Net-Zero Energy, Soup to Nuts

Ann V. Edminster, M.Arch, LEED AP

Author of Energy Free: Homes for a Small Planet

Ready or not, by executive order, California homes have been mandated to achieve net-zero energy: new homes by 2020, existing homes by 2030. In the simplest terms, this means that a home will have to produce at least as much clean, renewable energy each year as the occupants of the home use in that year. While definition details and implementation specifics have yet to be worked out, California’s Public Utilities Commission and Energy Commission are working furiously to put the infrastructure in place to achieve this extremely ambitious goal.

Net-zero energy is also taking hold nationally and internationally, with help from the US DOE’s Builders Challenge, the US-Canada Net-Zero Energy Home Coalition, the international Passive House movement (along with its domestic adherents), and other initiatives in Europe and beyond.

Completed net-zero energy home projects exist across the housing spectrum, rawww.netzeroenergyhome.canging from single-family custom homes to production subdivisions to affordable multifamily developments. Each type poses a different degree of challenge, but there are some common denominators. For starters, achieving net-zero energy is going to require a fairly strict adherence to the “loading order” – i.e., incorporating energy features in a sequence that is based on getting the greatest energy performance gains at the lowest costs.

The rest of this article offers a few high-level points about each of the steps in the loading order, which should be prioritized in the order shown.  Optimize the basic building geometry and orientation. The enemies of net-zero energy (and durability and comfort, incidentally) include poor orientation and overly complex building geometry. Translated, this means:

  1. Do your best to orient the house with the long axis east-west;
  2. Keep most of the glazing on the south side;
  3. Maximize your south- and west-facing roof space;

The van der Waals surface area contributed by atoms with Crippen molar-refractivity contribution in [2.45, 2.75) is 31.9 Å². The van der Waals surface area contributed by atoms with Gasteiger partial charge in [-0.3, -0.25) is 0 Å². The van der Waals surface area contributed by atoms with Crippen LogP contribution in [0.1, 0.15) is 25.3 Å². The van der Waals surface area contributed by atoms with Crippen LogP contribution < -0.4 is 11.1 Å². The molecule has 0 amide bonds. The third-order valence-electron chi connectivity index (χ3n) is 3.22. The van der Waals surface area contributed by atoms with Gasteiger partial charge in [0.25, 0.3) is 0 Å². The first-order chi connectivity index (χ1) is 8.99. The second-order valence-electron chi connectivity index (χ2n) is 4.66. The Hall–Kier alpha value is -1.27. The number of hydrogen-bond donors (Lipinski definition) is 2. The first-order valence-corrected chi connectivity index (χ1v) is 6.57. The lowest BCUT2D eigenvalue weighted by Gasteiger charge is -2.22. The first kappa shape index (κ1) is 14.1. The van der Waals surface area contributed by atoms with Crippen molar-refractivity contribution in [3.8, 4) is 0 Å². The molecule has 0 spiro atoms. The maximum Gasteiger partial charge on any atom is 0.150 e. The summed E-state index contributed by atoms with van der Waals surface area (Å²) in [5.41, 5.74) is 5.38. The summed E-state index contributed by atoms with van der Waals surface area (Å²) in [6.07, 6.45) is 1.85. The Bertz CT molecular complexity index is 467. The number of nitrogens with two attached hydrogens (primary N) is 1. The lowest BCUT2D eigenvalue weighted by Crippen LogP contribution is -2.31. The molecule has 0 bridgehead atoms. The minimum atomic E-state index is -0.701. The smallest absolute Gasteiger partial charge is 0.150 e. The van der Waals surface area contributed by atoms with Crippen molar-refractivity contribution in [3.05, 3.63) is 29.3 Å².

4. Keep the basic form as close to a shoebox (basic rectangle) as you can;
  5. Think elegant and simple, not fussy and convoluted.

Create a thermally robust building enclosure (appropriate to the climate).

A good thermal enclosure comprises four principal elements:

  1. Above-code insulation (greater R-values than Title 24 requires for your climate zone).
  2. A high quality insulation installation. While this may be hard to believe, most insulation is installed with insufficient attention to detail. Batt insulation, in particular, should be installed so that it is in full contact with all six faces of every framing cavity, with only very small voids and areas of compression. This is absolutely not the norm. Take care to seek out insulation contractors who are energy-efficiency advocates and enthusiasts.
  3. Superior air sealing, to prevent heated and cooled air from leaking through the building enclosure – you paid to heat or cool it, don’t waste that investment!
  4. High quality windows. Windows should have a below-code U-factor (thermal conductance), optimized solar heat gain coefficients (SHGC), and solid construction for longevity. Compression-type operation is also a plus, because it minimizes air leakage – casements, awnings, and hoppers.

 

Minimize heating and cooling needs with passive design strategies.